the archetypal village house
camping bliss
After one last camp in the forest we turn up at Lake Teleskoye looking for Gabor, who we hope is still here.  There are a few souvenir shops, cafes and guesthouses with cabins. It's surprisingly low-key despite the good weather.  End of summer.  Where to begin looking for Gabor?  We opt to look for the internet first and end up asking the owner of a hotel who asks with a smile "do you only want the internet?".  We take a room.  Gabor is still here but it takes us a while to realise we can track him on the internet as he uses a tracking device.  Sure enough - he's down by the bridge at the head of the lake.  We quickly catch up and make plans.  After a couple of nights we will take a boat to the southern end of the lake.  The trouble is there aren't many tourists around to share the cost of the boat.  In fact it's looking decidedly quiet, especially after a day of rain.  We learn from the hotel owner that the tick season is over and there is a noticeable lack of mosquitoes around, so there are some advantages of being late in the season, although we shouldn't drop our guard.



the onset of Japanese Encephalitis can be swift and alarming

It's about 65km across the lake.  We ride in a small, fast boat that has cost us about 20 quid each.  The lake is wonderful - narrow with steep forrested slopes and big waves when we turn the corner to cruise the length of it.  The bumpy crossing brings us to a much quieter part of the Altai region - the Chulyshman valley has a dirt road connecting small villages of Altai people with the main road over two mountain ranges.  For the first time in Siberia Russian Slavs are in the minority - the Altai people look more Mongolian/Kyrgyz.  We have plenty of days to ride to the Mongolian border from here so our pace is easy-going.  And why not?  The road is rough in places but most of all the landscape is worth casting a second or third look.  In fact, why not sit down here and drink it all in for a while.  






What follows are several short days of cycling and some great wild camping places.  They have to be worked for - a big push up away from the road or over a dry river bed and through sand.  Whatever.  It's so much nicer camping away from the road - especially at the weekend when Russians turn up in their 4WDs and camouflage gear to go fishing or just camp in the last days of summer.  Our way back to the main road takes us out of the valley and over a pass to Balyktuyul.  The road climbs into the sky at a precipitous angle.  There are switchbacks.  We love switchbacks.  After all, switchbacks make climbing mountains easier.  But not these.  These have been cut out of the valley side in haste.  We push almost the whole way.  It's so steep we take it in turns to push one bike together.  Gabor is a slow starter so we miss the look on his face ( the "oh shit" moment) when he turns the corner and sees the track disappearing vertically.  It's a tough climb and he arrives at the top of the switchbacks two hours after we do.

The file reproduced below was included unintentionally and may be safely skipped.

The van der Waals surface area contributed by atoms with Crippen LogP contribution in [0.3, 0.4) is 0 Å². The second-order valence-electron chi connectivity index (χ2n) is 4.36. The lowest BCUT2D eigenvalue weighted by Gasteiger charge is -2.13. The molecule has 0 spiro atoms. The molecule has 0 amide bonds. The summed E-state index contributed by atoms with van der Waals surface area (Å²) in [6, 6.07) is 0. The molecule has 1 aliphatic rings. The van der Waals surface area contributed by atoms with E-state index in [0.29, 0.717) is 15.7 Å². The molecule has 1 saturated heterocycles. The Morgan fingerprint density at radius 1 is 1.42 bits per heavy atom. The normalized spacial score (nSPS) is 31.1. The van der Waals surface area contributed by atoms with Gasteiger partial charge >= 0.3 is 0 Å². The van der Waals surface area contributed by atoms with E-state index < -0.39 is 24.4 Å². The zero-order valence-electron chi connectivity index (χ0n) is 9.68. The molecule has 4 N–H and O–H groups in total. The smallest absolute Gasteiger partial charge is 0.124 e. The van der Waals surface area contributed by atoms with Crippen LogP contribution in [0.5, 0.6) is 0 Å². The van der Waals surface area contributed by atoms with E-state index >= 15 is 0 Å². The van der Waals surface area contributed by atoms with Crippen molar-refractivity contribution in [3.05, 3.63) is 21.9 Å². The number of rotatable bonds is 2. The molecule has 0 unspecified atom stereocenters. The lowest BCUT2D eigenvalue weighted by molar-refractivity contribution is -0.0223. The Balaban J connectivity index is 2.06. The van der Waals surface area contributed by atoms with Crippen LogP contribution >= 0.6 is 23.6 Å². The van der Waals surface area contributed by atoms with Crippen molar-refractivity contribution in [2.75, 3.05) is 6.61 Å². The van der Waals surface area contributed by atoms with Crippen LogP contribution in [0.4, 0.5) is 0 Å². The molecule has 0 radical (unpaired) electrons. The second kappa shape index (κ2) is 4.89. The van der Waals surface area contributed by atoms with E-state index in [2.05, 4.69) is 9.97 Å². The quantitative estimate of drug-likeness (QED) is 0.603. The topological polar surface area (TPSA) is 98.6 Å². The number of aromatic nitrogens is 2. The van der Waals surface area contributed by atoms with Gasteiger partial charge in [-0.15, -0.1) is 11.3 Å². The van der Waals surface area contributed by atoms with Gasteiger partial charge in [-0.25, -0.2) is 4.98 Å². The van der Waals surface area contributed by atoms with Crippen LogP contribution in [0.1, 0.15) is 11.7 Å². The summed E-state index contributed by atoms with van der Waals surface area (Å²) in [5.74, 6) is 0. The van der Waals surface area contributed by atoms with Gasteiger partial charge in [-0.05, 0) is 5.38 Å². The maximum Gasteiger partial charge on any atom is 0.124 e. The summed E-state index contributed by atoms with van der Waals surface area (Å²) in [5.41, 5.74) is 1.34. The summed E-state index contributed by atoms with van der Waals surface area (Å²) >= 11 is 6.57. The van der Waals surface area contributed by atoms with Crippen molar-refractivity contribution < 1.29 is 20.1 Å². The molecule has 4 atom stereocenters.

from the bottom ...

...to the top
rolling down from another great camp spot

sleepy Balyktuyul
The mountains in the distance are snow-capped.  Do we cross that range?  The land is lived in but empty.  The track climbs, winds, drops, twists, straightens out and climbs again to Balyktuyul where we hit tarmac.  Hooray.  There have been an endless number of short sharp climbs in sand and gravel that have required pushing and pulling, but now we're on tarmac.   Until we leave Balyktuyul and return to the dirt. Aha!  We have one of those "bad puncture" days when Gayle gets a flat, we go through all our spare inner tubes one after the other and either the patches fail or the rim tape on the wheel causes another puncture.  Finally, the rim is taped up and a new tube of patch glue is opened.  Gabor waits patiently throughout each pitstop, eating milk biscuits with jam.


We meet only two Aussies, Carl and Mel, on motorbikes.  No other foreign tourists.  It seems incredibly off the beaten track considering the beauty of the landscape.  We continue southwards towards the main road, passing lakes and swathes of autumnal forest.  It's hot in the sun during the day but the mornings and evenings are very chilly. End of summer for sure.


oh look, another lake